Historic wedding comes to life



Henrico citizens had the chance to experience a royal wedding of sorts at Dorey Park earlier this month – a few weeks before Prince William and Kate Middleton formalize their royal union in a more official, and more publicly scrutinized, wedding in England.

The Varina Woman's Club April 10 sponsored a re-enactment of the wedding of Pocahontas and John Rolfe, a ceremony that originally took place in Jamestown April 5, 1614.

Pocahontas, the daughter of Chief Powhatan, and Rolfe, an English settler whose strain of Spanish tobacco is credited with helping to save the Virginia Colony in 1612, lived for a time at Rolfe's Varina Farms plantation. Their marriage helped bring a period of peaceful relations between English settlers and Powhatan Indians in Virginia.

The re-enactment was performed according to the original ceremony and vows and featured a number of costumed re-enactors from the Chickahominy Tribe and Henricus Historical Park.

They included Pocahontas (portrayed by Dr. Mayflower Edwards), Rolfe (portrayed by Jared Lawson), Governor Sir Thomas Dale (portrayed by Dennis Strawderman) and Rev. Alexander Whitaker (portrayed by Mike Bell).

Though Whitaker did not perform the original ceremony, the Woman's Club opted to have his character perform the re-enacted version, since he was the rector of Varina Episcopal Church and taught Pocahontas.

Following their marriage in 1614, Pocahontas (also known as Rebecca Rolfe) and her husband lived at Varina Farms until 1616, when they traveled to England with their infant son, Thomas. But Pocahontas became ill and died in England as the family was preparing to return to Virginia.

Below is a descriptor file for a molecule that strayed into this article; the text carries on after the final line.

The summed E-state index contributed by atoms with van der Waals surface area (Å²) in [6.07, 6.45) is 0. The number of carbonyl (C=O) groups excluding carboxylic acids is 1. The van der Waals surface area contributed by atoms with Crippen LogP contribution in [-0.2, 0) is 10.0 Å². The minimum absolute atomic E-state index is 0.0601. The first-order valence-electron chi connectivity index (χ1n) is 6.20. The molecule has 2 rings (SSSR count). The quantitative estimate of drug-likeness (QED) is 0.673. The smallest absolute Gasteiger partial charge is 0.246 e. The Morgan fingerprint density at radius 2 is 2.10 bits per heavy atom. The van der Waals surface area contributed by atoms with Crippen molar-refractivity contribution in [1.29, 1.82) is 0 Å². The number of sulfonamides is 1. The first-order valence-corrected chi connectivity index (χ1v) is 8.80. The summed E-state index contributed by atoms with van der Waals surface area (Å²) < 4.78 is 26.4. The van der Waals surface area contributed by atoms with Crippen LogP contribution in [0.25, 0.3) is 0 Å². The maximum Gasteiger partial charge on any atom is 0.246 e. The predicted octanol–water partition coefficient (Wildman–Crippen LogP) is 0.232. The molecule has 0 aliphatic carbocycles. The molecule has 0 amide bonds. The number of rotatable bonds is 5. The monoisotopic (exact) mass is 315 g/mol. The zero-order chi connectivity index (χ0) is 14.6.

Rolfe did return, remarried and died in 1622 – the same year the Powhatan Indians massacred English settlers in the region.

Members of the Chickahominy Tribe assisted with this month's wedding re-enactment. Birdie Sours of the tribe helped to arrange for other tribe members to appear, including her daughter, who portrayed Pocahontas, and her brothers, Troy "Dancing Hawk" Adkins and Oscar Adkins. Troy Adkins portrayed Chief Opitchapam, while Oscar Adkins portrayed Chief Opechancanough.

The two chiefs were brothers of Chief Powhatan and appeared at the wedding in his place, because he feared settlers would try to kidnap him.
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Play Day RVA planned for Sept. 21


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September 2017
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VCU's Office of Continuing and Professional Education will offer free events during 3rd Wednesdays at Regency Square. Today’s topic is “Opioids in Virginia.” Experts will talk about current Virginia statistics and what is happening in local communities. They will also review some of the changes happening to address the opioid epidemic, including increasing continuing education for a variety of providers, community resources and training, and treatment resources. Sessions for the 3rd Wednesday series will be held from 5:30 p.m. to 6:30 p.m. in the Garden Room adjacent to the food court. For details and to register, visit http://www.ocpe.vcu.edu/community. Full text

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